AMD is 'evaluating' whether to enable Radeon Super Resolution on older GPUs

AMD Radeon Super Resolution slide overlaid with Radeon VII graphics card
(Image credit: AMD)

AMD has said it's going to be "evaluating" whether your RX 580 deserves Radeon Super Resolution (RSR). But it's only going to be doing that once it has gotten the new performance boosting feature playing nice with its Ryzen 6000-series APUs (those with RDNA iGPUs) and then with Radeon-powered gaming laptops. 

So, you're a little way down the priority list, but at least it's not a hard 'no' to RSR hitting older AMD graphics silicon. Gotta take the positives where you can find them right now, eh?

AMD has only just released Radeon Super Resolution, a software based upscaler that's powered by FidelityFX Super Resolution (FSR), but doesn't require devs to pre-bake support into their games. That means almost any game will benefit from higher frame rates if you run RSR and your games at a lower resolution than that of your native screen.

It's effectively the same solution Valve has stuck into the Steam Deck to allow it to upscale to a 1080p docked display without sacrificing the performance it's capable of at 800p.

The catch right now is that RSR is only available in drivers for Radeon RX 5000-series GPUs and above. That means anyone sporting an older GCN-based GPU, such as the popular RX 400- or 500-series—or even the ill-fated Radeon VII—is out of luck. 

That's a shame given that RSR's more powerful progenitor, FSR, is fully supported on all those graphics cards, so long as the game has it. But that doesn't mean RSR will never find its way onto older GPUs, it's just that it's at the back of the queue.

AMD Radeon Super Resolution images

(Image credit: AMD)

Speaking at the press briefing for the new Radeon software, Glen Matthews, AMD's director of software management, said that:

"Our next step is with the Ryzen 6000 RDNA products, so we'll be adding that capability, that's going to be in Q2. And then after that will be support for hybrid solutions, so where you have Ryzen 6000 with a Radeon product added in… a discrete solution in your laptop.

"We are evaluating other solutions after that. The reason we've taken that process is both a combination of what we see from our users in terms of the displays that they use, and then also where we see most value to our users. And we prioritise in that order."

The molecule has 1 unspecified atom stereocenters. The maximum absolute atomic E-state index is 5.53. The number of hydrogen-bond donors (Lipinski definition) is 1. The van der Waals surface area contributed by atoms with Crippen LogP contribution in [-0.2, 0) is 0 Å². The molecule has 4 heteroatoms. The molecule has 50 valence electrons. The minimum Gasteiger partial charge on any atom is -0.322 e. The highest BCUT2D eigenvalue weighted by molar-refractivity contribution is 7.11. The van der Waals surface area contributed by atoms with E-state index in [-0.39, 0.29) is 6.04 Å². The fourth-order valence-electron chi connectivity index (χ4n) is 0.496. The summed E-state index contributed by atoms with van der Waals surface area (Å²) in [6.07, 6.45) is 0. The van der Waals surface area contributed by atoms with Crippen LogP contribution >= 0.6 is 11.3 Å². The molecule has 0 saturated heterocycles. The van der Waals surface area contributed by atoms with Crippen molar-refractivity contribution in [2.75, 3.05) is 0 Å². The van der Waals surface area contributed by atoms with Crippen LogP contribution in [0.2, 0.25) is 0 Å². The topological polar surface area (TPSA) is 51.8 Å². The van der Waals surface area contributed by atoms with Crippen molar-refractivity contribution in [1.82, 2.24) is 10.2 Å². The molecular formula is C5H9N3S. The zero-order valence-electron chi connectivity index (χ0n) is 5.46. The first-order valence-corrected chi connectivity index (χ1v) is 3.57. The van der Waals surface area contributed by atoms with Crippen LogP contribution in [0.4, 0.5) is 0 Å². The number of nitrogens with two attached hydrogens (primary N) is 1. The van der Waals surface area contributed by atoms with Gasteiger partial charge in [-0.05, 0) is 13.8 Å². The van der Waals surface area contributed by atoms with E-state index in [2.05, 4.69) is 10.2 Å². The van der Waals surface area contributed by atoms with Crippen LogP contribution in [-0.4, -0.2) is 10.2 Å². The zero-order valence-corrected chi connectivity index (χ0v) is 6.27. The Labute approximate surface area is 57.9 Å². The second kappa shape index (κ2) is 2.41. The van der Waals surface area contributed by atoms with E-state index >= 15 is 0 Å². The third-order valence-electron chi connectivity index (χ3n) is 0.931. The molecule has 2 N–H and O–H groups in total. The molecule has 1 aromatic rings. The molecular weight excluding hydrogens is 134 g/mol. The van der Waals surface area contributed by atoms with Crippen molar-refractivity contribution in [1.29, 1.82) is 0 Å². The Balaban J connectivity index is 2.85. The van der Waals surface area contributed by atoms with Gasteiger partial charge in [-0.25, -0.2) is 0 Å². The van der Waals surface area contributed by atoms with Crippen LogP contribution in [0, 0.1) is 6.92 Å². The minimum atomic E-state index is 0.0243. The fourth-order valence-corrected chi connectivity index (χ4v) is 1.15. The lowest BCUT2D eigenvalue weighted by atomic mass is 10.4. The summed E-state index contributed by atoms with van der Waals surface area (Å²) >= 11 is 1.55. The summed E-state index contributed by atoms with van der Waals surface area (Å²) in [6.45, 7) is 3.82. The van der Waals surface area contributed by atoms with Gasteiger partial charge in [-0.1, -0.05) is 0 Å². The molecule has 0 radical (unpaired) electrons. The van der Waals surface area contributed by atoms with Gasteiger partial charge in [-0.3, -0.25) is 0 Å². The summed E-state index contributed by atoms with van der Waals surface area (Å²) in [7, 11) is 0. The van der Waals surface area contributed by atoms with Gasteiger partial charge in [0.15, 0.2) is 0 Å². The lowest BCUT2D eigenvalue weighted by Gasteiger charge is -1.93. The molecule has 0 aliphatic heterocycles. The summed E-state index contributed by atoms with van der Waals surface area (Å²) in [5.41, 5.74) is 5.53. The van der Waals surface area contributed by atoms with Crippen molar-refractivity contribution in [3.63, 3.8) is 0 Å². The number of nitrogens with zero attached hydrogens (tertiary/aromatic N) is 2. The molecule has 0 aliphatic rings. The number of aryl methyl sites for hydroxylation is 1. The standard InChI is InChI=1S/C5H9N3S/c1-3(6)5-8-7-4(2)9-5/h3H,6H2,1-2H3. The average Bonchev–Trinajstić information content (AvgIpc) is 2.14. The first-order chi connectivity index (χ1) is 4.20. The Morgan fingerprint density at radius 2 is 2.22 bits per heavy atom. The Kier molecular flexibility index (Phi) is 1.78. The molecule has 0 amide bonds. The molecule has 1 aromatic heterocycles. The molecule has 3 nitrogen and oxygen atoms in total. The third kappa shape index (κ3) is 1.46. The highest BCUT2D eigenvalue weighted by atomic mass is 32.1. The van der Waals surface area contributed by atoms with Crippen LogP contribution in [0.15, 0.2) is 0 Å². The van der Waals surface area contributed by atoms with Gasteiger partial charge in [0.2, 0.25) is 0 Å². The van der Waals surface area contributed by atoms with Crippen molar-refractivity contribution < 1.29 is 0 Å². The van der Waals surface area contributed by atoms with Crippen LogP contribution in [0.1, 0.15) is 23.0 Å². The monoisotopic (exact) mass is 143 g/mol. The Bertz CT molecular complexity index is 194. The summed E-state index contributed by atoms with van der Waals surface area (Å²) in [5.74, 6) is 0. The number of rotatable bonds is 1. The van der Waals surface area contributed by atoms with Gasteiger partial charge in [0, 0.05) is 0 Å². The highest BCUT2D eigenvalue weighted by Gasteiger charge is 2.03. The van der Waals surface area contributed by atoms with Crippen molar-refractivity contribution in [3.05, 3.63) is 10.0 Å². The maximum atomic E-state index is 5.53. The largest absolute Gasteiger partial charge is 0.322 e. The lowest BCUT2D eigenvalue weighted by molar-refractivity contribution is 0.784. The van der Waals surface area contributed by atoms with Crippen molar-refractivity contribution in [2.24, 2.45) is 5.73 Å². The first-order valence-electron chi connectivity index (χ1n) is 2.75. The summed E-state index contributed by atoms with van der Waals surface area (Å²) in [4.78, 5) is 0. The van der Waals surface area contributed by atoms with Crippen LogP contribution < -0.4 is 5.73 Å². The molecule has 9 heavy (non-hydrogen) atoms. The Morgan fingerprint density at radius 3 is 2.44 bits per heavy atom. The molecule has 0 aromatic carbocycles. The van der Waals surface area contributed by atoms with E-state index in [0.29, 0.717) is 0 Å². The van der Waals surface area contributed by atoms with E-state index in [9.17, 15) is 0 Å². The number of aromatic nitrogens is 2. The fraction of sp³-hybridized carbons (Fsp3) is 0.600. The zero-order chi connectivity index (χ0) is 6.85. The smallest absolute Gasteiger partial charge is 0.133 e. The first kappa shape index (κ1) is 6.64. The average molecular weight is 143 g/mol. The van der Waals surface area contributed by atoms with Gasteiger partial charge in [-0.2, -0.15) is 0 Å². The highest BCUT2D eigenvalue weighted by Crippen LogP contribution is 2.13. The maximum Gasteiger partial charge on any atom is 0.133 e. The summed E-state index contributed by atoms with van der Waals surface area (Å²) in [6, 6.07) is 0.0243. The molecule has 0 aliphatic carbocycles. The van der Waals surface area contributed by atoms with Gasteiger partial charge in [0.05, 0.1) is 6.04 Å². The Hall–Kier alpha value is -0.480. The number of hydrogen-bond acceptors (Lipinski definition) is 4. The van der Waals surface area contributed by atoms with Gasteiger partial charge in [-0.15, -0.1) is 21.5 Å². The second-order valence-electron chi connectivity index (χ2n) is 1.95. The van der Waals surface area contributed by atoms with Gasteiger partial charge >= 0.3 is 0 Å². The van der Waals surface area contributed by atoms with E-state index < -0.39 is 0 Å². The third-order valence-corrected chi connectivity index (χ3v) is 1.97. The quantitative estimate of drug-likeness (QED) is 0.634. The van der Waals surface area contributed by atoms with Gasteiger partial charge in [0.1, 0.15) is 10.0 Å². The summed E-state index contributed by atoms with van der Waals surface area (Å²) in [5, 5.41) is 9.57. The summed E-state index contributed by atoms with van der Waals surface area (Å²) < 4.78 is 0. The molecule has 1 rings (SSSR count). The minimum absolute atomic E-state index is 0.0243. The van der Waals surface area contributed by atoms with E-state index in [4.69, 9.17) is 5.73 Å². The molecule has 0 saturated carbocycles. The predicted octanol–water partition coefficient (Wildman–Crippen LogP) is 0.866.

The issue, however, is whether AMD will actually see value in adding support to folk with an RX 570 plugged into a 1080p display. Will it decide that RSR upscaling from 720p to 1080p will result in too muddy an image to be worthwhile? There is certainly something in that wording to intimate a relationship between screens and the value proposition of RSR.

Our next step is with the Ryzen 6000 RDNA products, so we'll be adding that capability.

Glen Matthews, AMD

Valve obviously does, because that's exactly what the Steam Deck does. In fact it can go further—I've had Elden Ring running on its highest settings rendering at some godawful 16:10 resolution and upscaling to 800p using its implementation of RSR. I mean, it doesn't look good, but it sure runs well.

That's also how Valve envisions docked gaming to work going forward, with Deck gamers running at 720p, or the native 800 res, and upscaling to 1080p on a connected monitor.

The Deck is running an RDNA-based GPU in its Aerith APU, however, so it doesn't need to rely on AMD making the call over whether that's a valid use of its new software feature. Though admittedly AMD likely helped Valve with the implementation in the first place, so it will be aware of its utility, especially on lower spec hardware.

AMD Radeon Super Resolution images

(Image credit: AMD)
Steam in your hands

Steam Deck with an image from Elden Ring overlayed on the screen

(Image credit: Future, FromSoftware)

Steam Deck review: Our verdict on Valve's handheld PC.
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Steam Deck - The emulation dream machine: Using Valve's handheld hardware as the ultimate emulator.

That combination of AMD graphics and a Linux-based operating system does mean that if you're sporting a GCN-based GPU there's a chance of RSR support right now. Some users are reporting that simply by using the latest RADV drivers (the ones used on the Steam Deck) and running Gamescope/Proton, you actually get a pretty good experience using Radeon Super Resolution with a Graphics Core Next graphics card.

It has to be said, however, that I haven't tried that combo myself, so cannot speak to actually how well it works. Or how easy it is to implement. But hey, you could make the switch if you're really desperate to get RSR running on your RX Vega 64 (🤭). Or maybe wait for SteamOS 3.0 to be fully released.

But, whatever the Linux situation, fingers crossed it's just a matter of time before AMD proudly proclaims support for your old school Radeon graphics card in a future update on the Windows side. It just won't be anytime before the summer, that's for sure.

Dave James
Managing Editor, Hardware

Dave has been gaming since the days of Zaxxon and Lady Bug on the Colecovision, and code books for the Commodore Vic 20 (Death Race 2000!). He built his first gaming PC at the tender age of 16, and finally finished bug-fixing the Cyrix-based system around a year later. When he dropped it out of the window. He first started writing for Official PlayStation Magazine and Xbox World many decades ago, then moved onto PC Format full-time, then PC Gamer, TechRadar, and T3 among others. Now he's back, writing about the nightmarish graphics card market, CPUs with more cores than sense, gaming laptops hotter than the sun, and SSDs more capacious than a Cybertruck.